Wednesday, December 22, 2010

10th Tevet and the Theological Significance of the Shoah

Last Friday was Asara BeTevet, the Fast of the 10th Tevet, which marks the beginning of the Babylonian siege of Jerusalem that ultimately led to the destruction of the first temple. Following the establishment of Israel, an argument ensued between those who wanted to fix the date as also representing a "general kaddish day" for victims of the Holocaust and those who claimed that the Holocaust deserved its own unique day of memorial (which is where Yom Hashoah comes in).

The disagreement is not solely a question of semantics. Instead, it touches on whether the Holocaust is simply one in a long list of tragedies to have befallen the Jewish people throughout the ages or whether it constitutes a unique historical and theological event.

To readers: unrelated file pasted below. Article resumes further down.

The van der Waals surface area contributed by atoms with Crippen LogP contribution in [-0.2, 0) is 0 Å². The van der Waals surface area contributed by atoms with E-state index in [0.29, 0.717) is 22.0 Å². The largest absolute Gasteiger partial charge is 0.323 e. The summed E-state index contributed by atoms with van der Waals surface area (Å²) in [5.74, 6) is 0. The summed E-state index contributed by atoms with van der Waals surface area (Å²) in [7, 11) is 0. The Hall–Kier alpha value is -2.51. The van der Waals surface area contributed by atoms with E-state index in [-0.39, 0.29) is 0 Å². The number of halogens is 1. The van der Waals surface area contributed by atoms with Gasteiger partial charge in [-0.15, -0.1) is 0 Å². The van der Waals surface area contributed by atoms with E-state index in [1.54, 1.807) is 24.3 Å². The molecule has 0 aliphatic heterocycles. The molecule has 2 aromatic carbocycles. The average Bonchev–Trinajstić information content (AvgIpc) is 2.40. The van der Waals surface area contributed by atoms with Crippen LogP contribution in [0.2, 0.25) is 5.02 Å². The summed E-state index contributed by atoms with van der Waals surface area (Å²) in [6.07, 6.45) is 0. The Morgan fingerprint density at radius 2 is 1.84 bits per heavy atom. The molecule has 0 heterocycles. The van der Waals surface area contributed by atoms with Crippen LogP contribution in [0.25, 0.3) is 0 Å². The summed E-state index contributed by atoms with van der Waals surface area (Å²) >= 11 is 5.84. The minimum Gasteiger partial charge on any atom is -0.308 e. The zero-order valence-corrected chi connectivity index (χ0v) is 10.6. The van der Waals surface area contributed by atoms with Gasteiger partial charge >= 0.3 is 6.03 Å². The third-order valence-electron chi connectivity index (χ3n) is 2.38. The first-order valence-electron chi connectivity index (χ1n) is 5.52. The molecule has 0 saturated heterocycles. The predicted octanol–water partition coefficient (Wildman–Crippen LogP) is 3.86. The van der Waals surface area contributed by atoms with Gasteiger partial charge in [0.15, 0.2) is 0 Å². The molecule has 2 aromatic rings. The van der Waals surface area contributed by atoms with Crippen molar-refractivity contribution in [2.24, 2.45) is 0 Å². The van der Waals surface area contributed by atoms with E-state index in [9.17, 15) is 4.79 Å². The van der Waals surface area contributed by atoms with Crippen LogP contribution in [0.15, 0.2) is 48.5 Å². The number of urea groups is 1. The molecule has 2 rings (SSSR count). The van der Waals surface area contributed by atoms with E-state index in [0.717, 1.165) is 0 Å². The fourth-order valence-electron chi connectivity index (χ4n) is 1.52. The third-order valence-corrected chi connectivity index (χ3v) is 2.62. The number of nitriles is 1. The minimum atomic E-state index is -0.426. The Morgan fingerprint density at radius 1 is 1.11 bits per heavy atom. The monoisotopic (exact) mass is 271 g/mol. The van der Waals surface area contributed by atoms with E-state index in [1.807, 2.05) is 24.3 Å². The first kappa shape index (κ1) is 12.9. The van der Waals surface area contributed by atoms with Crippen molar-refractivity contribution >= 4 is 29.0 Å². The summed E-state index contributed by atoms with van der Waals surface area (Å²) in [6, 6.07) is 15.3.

In the Shiur, we looked at traditional and modern sources in order to better understand this issue. Covering Fackenheim, Berkovits, Arthur Cohen, Primo Levi, Kalnymous Kalman Shapira and others, we touched on whether the Shoah can be viewed within the classic framework of why bad things happen to good people, whether each generation has its own 'Auschwitz problem', and to what extent the idea of rejecting God is within the Jewish tradition.

We also began to investigate how post Holocaust theologians attempt to recreate new language (Fackenheim's '614th Commandment', Levi's 'Shema', Wiesel's 'new Bereshit' and Cohen's 'Red Sea of evil parting time and space') in order to try and come to terms with an event they see as unique in Jewish history.

Click here for the
source sheet, here for the audio recording (right click to save and download.)


charlie salem said...

Great shiur!!!!!Charlie Salem

charlie salem said...

Just came across this from LIFE MAGAZINE - a photo essay around a new book. The book is called ' The Lampshade' and it's by US writer Mark Jacobson. The fact that we are so close in terms of 'timing' to the shoah endorses what one lady at the shiur said about the imagery being more available. Therefore by sheer force of 'evidence' the shoah maybe seen and judged as being distinct from other catastrophes.
Charlie Salem